On the upcoming November 3 California election ballot is to soften sentences for non-violent crimes in the 3 Strike Act, such as drug possession. With a history of violent crimes, the third strike is an easy decision but a problem arises when someone picks up a couple of strike offenses that aren't violent, says retired Superior Court Judge of Santa Clara, California Eugene Hyman.
One of the initial problems, says Hyman, is figuring out what some of the crimes are that are classified as non-violent. For example, in California, threatening someone by saying "I'm going to kill you," qualifies as a third strike offense. Petty theft, as another example, is a robbery if force or fear is used and robbery, in California, whether or not the person is armed is not only a straight offense but now it is a strike felony, according to Hyman.
If the prosecutor has charged a crime under the 3 strikes, the defense has a couple of options to bring a motion at the time of sentencing to strike a strike, says Hyman. The person may be treated as a second strike person rather than a third strike person and then their prison sentence is usually doubled because they're ineligible for probation, Hyman adds.
Hyman notes that the prosecutor, as a member of the executive branch, has a great deal of authority and discretion on how they charge crimes and they're not required to pledge every strike offense that's out there.
With the third strike law, there's no "wash out period," says Hyman, so if you pick up a couple of strikable offenses twenty years ago and then you pick up an offense today, those strike offenses are eligible for consideration, even if they were picked up as juveniles.
An additional problem, Hyman notes, is that case law, at least in California, is very strict from a judge's discretion perspective in terms of what kinds of factors must be present before a judge can strike a strike. "When you add all of this up, the prosecutor is the one that's driving the facts of the situation," says Hyman.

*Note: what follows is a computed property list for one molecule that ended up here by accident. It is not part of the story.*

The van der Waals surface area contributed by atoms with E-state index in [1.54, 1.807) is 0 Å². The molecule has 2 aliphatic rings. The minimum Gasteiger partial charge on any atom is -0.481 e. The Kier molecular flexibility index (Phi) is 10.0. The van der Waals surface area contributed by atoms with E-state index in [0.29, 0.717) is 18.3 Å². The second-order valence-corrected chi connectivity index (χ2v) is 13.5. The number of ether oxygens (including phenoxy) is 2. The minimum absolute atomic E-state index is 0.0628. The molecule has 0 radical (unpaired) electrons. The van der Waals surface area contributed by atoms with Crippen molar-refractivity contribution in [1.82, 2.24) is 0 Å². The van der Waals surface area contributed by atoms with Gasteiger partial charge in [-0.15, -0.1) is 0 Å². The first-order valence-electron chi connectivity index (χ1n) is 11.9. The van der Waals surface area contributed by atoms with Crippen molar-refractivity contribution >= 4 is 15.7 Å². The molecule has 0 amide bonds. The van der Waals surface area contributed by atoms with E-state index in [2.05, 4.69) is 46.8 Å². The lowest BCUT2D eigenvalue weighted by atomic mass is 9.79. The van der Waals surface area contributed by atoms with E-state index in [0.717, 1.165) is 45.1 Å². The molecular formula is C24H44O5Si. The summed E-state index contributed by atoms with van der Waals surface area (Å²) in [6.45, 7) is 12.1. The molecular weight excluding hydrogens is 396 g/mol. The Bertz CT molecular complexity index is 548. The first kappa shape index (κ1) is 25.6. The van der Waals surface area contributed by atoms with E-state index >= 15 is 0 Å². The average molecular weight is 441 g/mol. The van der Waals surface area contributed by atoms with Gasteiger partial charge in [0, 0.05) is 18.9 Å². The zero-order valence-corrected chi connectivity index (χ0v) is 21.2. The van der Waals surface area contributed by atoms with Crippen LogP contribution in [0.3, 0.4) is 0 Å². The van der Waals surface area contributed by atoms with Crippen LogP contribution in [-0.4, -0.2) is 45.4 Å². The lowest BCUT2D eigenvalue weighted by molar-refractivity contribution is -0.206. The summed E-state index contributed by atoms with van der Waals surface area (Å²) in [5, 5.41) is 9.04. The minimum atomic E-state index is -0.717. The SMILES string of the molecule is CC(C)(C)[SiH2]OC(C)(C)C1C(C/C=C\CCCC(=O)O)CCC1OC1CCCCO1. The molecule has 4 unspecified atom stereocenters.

Regarding a pre-disposition to alcohol or drug addiction, that is not going to be recognized as an excuse in terms of perpetrating a crime, Hyman says and violent crimes, no matter how sad the person's childhood was, doesn't factor in because violence is taken very seriously.
One of the things a judge is powerless to do when sentencing a person to state prison is to demand substance abuse intervention at the correctional facility. In Judge Hyman's opinion, if you're sending someone away without any substance intervention, then you're setting them up to come out and perpetrate more crimes and come back to prison.
Supporters of the reform act say it can save around $70 million dollars but Hyman says that if some of the savings aren't going to be put back in in terms of substance abuse intervention, which is relatively inexpensive, then they're really not going to be saving any money because these people are going to be coming back and back into the prison system.
One of the good things about realignment, which is when more people are sent to serve time in county jail, is the county jail does a better job of substance abuse intervention than the state prison and these people do turn around, Hyman says. He adds that there also needs to be accountability when people get out, whether it's from the county jail or parole system, that if they don't go to meetings or test clean, that there needs to be quick intervention.
"The public is told that the programs don't work and that these people need to be locked up for a long time, which is really an injustice in terms of identifying the problem," says Hyman.
Honorable Judge Eugene Hyman has received numerous awards and recognition for his work with families and children and has appeared on numerous television news shows. For more information, visit www.judgehyman.com. He is also a featured commentator on The Family Law Channel and The Legal Broadcast Network. For more information on the 3 Strike Reform Act, click here for an article in the Huffington Post.